LANSING, MI (WILX) - It's about to get very hot in Michigan.
The WILX Weather Authority is reporting temps in the 90's and high humidity by the end of the week.
Keeping that in mind, the Michigan Department of Heath and Human Services (MDHHS) wants to remind residents to stay cool and hydrated as temperatures rise.
They have had more than 600 heat related illnesses since July 1, all that went to a local emergency room.
The illnesses have ranged from sunburn and sun poisoning to heat exhaustion and heat stroke.
The MDHHS says that high temperatures correlate with more visits to the ER.
“It’s important Michiganders stay hydrated and out of the sun as much possible to avoid serious health complications during this hot weather,” said Dr. Joneigh Khaldun, MDHHS chief medical executive and chief deputy director for health. “Young children, older adults and those who are have medical conditions are at increased risk for heat-related illness, so be sure to check frequently on them and others in your community who may need additional assistance.”
Ways to stay cool and hydrated are:
• Drink more fluids and avoid liquids with large amounts of sugar and alcohol.
• Limit outdoor activities to when it’s coolest in the morning and evening.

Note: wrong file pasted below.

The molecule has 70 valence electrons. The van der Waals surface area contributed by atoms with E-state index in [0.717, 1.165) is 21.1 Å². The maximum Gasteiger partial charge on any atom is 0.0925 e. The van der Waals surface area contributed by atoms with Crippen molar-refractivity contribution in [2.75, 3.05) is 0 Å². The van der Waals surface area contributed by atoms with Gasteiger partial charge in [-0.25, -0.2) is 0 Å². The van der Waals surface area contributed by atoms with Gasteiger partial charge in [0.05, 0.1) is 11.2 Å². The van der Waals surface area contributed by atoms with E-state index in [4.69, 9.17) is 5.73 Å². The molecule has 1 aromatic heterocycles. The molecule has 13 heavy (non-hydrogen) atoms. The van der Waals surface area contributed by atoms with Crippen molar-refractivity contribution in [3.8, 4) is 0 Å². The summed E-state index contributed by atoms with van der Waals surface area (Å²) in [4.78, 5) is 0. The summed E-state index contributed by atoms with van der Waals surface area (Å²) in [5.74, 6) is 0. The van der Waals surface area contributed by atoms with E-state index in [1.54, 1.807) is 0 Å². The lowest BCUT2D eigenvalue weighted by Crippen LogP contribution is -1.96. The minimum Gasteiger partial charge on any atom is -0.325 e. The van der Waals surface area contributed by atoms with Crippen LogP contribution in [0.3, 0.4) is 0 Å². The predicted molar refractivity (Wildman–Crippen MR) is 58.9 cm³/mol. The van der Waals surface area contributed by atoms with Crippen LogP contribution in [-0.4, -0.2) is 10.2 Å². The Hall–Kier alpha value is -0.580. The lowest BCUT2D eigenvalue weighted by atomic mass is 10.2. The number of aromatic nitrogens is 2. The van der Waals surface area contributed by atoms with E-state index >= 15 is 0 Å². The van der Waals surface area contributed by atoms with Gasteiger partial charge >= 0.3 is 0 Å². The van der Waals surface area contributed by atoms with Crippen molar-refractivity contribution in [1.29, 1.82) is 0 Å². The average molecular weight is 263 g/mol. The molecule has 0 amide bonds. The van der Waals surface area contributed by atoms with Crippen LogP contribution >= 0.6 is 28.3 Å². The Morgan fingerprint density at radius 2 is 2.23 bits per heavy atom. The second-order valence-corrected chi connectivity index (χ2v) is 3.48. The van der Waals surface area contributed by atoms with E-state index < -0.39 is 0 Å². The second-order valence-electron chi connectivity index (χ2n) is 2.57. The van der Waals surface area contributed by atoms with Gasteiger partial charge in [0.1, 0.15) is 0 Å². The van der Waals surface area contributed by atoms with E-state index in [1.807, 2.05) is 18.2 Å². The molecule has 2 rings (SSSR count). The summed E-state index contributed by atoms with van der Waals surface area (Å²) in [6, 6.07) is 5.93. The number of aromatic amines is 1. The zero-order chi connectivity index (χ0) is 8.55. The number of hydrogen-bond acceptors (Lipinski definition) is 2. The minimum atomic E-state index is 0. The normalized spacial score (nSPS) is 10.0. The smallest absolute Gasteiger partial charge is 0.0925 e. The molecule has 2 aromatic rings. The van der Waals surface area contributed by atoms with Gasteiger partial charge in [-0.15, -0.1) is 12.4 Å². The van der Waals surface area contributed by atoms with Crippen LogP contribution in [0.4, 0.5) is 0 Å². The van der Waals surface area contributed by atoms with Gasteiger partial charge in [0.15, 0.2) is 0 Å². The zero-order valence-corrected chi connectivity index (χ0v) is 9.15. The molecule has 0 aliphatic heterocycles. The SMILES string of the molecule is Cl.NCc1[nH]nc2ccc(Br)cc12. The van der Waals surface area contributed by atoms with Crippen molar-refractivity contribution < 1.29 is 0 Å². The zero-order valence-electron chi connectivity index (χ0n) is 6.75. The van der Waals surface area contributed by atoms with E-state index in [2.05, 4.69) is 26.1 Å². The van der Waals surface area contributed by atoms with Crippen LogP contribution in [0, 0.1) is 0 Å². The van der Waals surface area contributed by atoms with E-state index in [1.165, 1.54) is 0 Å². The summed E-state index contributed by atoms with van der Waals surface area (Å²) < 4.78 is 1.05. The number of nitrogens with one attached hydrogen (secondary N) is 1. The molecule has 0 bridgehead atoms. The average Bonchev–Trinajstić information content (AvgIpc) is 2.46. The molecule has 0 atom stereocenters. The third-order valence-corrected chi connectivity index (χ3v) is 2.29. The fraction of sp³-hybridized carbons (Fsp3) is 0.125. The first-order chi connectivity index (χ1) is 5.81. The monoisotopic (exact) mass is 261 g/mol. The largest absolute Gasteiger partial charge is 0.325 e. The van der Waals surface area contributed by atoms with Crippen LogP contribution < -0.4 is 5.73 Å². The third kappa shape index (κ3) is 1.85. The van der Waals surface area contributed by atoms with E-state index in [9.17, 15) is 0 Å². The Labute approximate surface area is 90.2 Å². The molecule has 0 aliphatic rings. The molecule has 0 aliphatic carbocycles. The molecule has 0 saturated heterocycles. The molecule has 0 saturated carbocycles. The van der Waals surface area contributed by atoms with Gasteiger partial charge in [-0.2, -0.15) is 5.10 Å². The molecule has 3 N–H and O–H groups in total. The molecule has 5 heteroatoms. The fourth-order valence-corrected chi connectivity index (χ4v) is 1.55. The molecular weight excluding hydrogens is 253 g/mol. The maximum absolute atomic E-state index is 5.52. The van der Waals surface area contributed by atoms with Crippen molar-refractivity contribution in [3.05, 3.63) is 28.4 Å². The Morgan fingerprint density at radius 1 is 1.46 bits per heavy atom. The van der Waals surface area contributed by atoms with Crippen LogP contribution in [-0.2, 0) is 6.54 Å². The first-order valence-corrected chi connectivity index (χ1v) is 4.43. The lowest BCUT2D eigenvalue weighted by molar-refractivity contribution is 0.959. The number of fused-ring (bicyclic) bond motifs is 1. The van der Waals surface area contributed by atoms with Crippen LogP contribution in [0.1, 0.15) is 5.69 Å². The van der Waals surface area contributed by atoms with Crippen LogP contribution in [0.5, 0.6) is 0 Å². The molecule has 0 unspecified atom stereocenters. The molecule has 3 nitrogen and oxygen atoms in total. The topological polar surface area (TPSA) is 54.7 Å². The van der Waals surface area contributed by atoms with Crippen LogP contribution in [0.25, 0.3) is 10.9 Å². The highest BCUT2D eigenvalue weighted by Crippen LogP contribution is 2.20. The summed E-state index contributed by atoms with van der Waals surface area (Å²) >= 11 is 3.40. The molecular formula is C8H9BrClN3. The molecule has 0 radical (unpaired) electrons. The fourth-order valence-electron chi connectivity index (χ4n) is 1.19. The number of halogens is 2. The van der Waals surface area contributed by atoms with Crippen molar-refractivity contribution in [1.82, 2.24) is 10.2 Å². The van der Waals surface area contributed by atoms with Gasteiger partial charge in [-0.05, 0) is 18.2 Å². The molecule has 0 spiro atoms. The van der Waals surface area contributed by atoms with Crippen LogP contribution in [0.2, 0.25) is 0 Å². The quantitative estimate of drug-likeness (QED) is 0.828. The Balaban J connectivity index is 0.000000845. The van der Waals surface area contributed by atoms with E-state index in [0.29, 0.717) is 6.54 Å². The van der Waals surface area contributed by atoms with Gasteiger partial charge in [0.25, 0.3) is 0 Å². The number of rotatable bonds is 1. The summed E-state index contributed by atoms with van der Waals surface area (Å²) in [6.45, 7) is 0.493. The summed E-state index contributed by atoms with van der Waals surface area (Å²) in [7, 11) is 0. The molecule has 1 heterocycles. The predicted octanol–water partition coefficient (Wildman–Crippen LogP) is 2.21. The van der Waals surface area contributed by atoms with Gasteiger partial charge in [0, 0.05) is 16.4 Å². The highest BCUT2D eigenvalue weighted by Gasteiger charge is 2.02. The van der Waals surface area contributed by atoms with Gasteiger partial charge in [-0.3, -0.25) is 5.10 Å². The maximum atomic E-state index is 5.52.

• Spend time indoors in air conditioning.
• Wear lightweight, light-colored and loose-fitting clothing.
• Wear sunscreen, as sunburn affects a body’s ability to cool down.
And remember, if you can, please check on elderly neighbors and relatives to determine if they need any help.
Also, during this extreme heat, the MDHHS wants to remind everyone to not leave children or pets alone in a car, even with the windows cracked.
They say a child’s body heats up three to five times faster than an adult’s they are more susceptible to heatstroke.
Heatstroke occurs when the body is unable to regulate its temperature and can result in death if not treated promptly, according to the MDHHS.
Signs of heat-related illness vary but may include:
heavy sweating, muscle cramps, weakness, dizziness, headache, nausea or vomiting, fainting, an extremely high body temperature (above 103°F) and tiredness.
Cooling centers are a great place to go if you don't have air conditioning.
Jackson has created a list of centers that will be open this week.
And, the Jackson Area Transportation Authority is offering free bus rides for Jackson residents whose health may be at risk during the high temps.
All you have to do is request a "hot ticket" for your ride.
Attached to this article you can find a list of Jackson Cooling Centers and a temperature chart for how hot the inside of your car can get in extreme temperatures.
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